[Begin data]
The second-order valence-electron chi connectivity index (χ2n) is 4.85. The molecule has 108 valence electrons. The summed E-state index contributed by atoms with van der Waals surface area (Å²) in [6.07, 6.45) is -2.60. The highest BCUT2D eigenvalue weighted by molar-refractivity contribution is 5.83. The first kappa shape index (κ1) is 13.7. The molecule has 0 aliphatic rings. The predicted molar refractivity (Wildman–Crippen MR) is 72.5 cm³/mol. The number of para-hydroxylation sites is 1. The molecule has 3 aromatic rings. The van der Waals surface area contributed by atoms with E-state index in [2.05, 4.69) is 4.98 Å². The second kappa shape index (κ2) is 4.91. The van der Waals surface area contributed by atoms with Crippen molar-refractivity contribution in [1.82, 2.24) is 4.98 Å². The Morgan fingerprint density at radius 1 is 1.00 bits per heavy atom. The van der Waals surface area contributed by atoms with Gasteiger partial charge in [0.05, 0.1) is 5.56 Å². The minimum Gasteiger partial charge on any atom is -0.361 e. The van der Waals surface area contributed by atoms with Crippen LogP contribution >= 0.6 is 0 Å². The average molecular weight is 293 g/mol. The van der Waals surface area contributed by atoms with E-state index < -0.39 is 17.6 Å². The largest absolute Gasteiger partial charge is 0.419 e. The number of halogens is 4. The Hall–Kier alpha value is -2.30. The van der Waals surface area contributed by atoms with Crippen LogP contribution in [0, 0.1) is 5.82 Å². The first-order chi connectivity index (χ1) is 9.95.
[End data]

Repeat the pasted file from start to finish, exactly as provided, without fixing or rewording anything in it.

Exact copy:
The second-order valence-electron chi connectivity index (χ2n) is 4.85. The molecule has 108 valence electrons. The summed E-state index contributed by atoms with van der Waals surface area (Å²) in [6.07, 6.45) is -2.60. The highest BCUT2D eigenvalue weighted by molar-refractivity contribution is 5.83. The first kappa shape index (κ1) is 13.7. The molecule has 0 aliphatic rings. The predicted molar refractivity (Wildman–Crippen MR) is 72.5 cm³/mol. The number of para-hydroxylation sites is 1. The molecule has 3 aromatic rings. The van der Waals surface area contributed by atoms with E-state index in [2.05, 4.69) is 4.98 Å². The second kappa shape index (κ2) is 4.91. The van der Waals surface area contributed by atoms with Crippen molar-refractivity contribution in [1.82, 2.24) is 4.98 Å². The Morgan fingerprint density at radius 1 is 1.00 bits per heavy atom. The van der Waals surface area contributed by atoms with Gasteiger partial charge in [0.05, 0.1) is 5.56 Å². The minimum Gasteiger partial charge on any atom is -0.361 e. The van der Waals surface area contributed by atoms with Crippen LogP contribution >= 0.6 is 0 Å². The average molecular weight is 293 g/mol. The van der Waals surface area contributed by atoms with E-state index < -0.39 is 17.6 Å². The largest absolute Gasteiger partial charge is 0.419 e. The number of halogens is 4. The Hall–Kier alpha value is -2.30. The van der Waals surface area contributed by atoms with Crippen LogP contribution in [0, 0.1) is 5.82 Å². The first-order chi connectivity index (χ1) is 9.95.